Now, we'd love to get out of this rig at the end of this month, so we'll probably be heading back to NENY in a few weeks.  We're so thankful to have husband's parents' house available to us, with a schoolroom!  But, we would much rather be moving on than moving back, and moving on would mean being able to go to the mission field.  God has been doing some interesting things this week:  we lost a supporter and got notice that another would stop soon, but we also gained at least one later the same day.  Husband got an offer of some paid work while we wait.  We're always on a roller-coaster of high hopes and unknowns, encouragement and discouragement.  So we just keep doing what we are doing, hoping, and praying.

Sunday, August 22, 2010

So, how did you meet?

A few nights ago, Todd and I presented our ministry to a group of new friends.   We had just a few minutes to get acquainted with the host couple before others started to arrive.  They asked how we met, so I thought that would be a fun story to start out with here, too.  So here goes:

Todd and I both grew up at different United Methodist Churches not too far from one another in Upstate/Northern NY.  We were both in Junior High when a bunch of my church friends went to Creativity Camp at Skye Farm Camp.   They camp home raving about this great guy who was at Clown Camp that same week.   They all had crushes on him, and one of them had snagged him as her boyfriend, so she brought him to a friend's birthday party.  I was unimpressed, actually.

We continued to see each other long after that romance fizzled, because we were both involved in regional youth events held by the church.  We became good friends.  He was my sponsor for an event called Chrysalis, which is a four-day retreat for youth.  There was never anything like romantic interest there; he always had a girlfriend, and I was never much of a boy-chaser.  I remember spending a good portion of an evening at one retreat comforting the girl he had just broken up with, while she sat on a bathroom floor and cried.  Yup, he was a heart-breaker!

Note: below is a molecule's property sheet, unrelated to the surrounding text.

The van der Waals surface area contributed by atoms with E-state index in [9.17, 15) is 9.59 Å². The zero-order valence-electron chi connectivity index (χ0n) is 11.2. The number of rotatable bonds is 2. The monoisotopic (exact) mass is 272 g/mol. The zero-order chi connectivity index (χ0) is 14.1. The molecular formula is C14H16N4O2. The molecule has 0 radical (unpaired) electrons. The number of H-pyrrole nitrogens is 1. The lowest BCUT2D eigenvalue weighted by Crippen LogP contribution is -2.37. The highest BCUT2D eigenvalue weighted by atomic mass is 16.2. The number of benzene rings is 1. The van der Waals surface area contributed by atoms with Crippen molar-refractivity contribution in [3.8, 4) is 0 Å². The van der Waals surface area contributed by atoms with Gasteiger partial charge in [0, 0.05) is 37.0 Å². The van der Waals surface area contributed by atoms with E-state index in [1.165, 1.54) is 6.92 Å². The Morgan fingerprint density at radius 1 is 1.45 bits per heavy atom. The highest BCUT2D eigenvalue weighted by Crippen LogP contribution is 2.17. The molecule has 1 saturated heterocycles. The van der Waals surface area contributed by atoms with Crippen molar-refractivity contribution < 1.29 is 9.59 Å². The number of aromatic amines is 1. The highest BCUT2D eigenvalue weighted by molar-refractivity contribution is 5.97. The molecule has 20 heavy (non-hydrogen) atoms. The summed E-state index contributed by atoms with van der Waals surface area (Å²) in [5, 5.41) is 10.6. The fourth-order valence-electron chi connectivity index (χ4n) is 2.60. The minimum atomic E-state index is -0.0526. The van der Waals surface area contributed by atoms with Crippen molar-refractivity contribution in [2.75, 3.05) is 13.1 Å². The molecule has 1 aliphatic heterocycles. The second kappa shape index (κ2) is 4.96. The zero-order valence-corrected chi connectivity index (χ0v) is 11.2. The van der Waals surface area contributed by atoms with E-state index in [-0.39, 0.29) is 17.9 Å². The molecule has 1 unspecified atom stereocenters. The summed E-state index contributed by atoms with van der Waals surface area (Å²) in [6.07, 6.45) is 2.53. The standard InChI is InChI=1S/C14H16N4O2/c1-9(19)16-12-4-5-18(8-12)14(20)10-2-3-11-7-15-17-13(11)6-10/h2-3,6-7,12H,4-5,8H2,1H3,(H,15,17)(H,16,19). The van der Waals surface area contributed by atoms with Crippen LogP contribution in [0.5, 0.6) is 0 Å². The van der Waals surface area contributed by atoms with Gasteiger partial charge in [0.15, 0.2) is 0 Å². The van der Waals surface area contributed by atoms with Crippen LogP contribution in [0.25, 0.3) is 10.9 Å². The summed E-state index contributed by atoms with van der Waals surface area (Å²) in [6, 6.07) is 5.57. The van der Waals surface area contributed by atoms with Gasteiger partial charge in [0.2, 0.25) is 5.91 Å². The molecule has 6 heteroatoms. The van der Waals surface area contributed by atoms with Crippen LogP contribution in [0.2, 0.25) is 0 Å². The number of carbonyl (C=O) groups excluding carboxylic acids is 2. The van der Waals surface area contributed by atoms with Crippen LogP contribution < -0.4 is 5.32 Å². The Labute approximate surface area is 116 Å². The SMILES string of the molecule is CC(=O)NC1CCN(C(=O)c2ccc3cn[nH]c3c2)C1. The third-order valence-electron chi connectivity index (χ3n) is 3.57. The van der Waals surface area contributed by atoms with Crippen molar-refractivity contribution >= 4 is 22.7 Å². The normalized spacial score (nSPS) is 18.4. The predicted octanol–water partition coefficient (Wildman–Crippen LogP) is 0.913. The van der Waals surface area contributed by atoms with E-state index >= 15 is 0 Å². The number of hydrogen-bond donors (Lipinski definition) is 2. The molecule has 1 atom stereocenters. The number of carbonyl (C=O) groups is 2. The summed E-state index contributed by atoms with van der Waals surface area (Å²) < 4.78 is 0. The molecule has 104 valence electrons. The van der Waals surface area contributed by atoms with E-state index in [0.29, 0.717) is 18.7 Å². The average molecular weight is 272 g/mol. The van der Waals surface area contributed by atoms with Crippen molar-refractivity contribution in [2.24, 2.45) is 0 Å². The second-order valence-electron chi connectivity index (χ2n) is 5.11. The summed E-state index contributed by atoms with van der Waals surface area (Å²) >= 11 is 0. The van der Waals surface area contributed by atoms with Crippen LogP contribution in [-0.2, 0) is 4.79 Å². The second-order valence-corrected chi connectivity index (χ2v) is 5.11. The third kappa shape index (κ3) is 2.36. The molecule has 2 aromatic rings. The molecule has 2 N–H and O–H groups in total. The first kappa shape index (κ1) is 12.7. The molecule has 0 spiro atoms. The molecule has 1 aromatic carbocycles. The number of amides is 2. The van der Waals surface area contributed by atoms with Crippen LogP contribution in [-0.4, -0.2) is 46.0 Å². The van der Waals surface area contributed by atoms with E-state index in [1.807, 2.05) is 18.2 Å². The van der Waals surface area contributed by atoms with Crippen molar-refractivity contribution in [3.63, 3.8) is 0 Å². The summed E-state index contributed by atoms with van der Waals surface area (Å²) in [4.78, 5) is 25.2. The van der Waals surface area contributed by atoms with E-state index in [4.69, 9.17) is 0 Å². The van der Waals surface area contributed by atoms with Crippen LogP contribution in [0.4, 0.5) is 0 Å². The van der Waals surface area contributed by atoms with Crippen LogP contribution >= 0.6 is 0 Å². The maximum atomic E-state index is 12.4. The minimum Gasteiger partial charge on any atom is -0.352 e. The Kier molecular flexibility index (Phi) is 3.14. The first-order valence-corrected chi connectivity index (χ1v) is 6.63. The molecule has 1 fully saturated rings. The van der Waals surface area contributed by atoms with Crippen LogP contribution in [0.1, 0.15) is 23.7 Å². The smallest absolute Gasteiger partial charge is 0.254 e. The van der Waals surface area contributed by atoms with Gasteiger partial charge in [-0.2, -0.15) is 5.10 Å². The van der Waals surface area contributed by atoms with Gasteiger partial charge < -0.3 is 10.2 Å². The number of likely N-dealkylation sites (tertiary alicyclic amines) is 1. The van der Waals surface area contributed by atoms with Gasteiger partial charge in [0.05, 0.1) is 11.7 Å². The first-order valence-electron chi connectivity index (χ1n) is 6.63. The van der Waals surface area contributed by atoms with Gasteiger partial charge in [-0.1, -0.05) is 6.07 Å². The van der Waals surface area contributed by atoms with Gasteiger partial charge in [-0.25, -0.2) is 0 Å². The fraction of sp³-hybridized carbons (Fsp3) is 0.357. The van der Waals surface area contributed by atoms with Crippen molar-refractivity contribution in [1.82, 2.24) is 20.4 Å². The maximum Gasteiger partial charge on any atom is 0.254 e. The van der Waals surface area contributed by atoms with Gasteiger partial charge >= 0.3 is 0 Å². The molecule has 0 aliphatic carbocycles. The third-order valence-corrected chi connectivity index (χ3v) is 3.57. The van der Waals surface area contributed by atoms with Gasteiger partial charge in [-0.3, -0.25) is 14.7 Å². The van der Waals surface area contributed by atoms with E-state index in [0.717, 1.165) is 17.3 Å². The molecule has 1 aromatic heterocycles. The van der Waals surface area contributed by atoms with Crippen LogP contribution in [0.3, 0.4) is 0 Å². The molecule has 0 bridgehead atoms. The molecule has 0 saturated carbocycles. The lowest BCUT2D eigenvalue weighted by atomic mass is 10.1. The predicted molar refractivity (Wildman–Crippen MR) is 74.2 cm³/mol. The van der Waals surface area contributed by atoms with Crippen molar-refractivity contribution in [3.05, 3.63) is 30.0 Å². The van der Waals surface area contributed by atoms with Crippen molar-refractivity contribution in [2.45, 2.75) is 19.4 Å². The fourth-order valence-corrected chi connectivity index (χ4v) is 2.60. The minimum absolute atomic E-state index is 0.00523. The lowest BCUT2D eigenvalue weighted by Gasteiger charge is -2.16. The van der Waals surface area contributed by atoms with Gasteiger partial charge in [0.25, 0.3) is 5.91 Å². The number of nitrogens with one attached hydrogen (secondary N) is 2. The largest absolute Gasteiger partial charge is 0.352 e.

It was at one of those retreats that we were talking late one night, on a sanctuary floor in Saranac Lake, NY.  I had a boyfriend with me that weekend, and I think he had a girl chasing him.  We were talking as friends about girls and guys, and he must have said something like, "...she's not the kind of girl I would marry...."  I thought, as if for the first time, I wonder what kind of guy I will marry.  And just like that, I heard it:  "You will marry Todd."  It was the voice of God speaking to my heart, not audibly, but unmistakably not my own idea.  I asked whether it was to mean someone like Todd, but no, it was Todd.  Then I understood that we would be apart for a while first, then find each other again.  I didn't say a word to him about it, but got out of that sanctuary fast.

Now, you may know that United Methodists are not raging Pentecostals for whom that type of thing happens all the time.  But I took it at face value.  I told some friends, and I dumped the boyfriend (sorry, Marc!).  Never had another boyfriend.  I was 17 and he was 16.  That Spring, I tried to make sure that even though I would be going to college, he would always know where to find me when he had his own revelation.  It turned out that my freshman year of college at Brandeis University near Boston, was our time apart.  At the end of the year, I hadn't heard from him at all.  I got a summer internship in Minnesota, and now I can't remember how he heard that.  I may have sent him an old-fashioned letter!

Apparently the threat of not knowing where I was finally motivated him to get in touch.  I got a letter from him in Minnesota, and he had actually called my parents to find out how to get in touch with me.  (I now know how rare a thing a letter is!)  We reconnected that summer,hiked a mountain together, and by October we had a long-distance relationship going over internet "talk", a 1994 precursor to IM.  We saw each other once after we started "dating," as his college was 2 hours away.  Neither of us had cars.  By the end of October, I finally told him that I thought God wanted us married.  He basically said, "Okay, sure." 
Yes, everyone thought we were crazy.
Three years later, on August 8, 1997, we were married. 
Many people are now even more convinced we are crazy.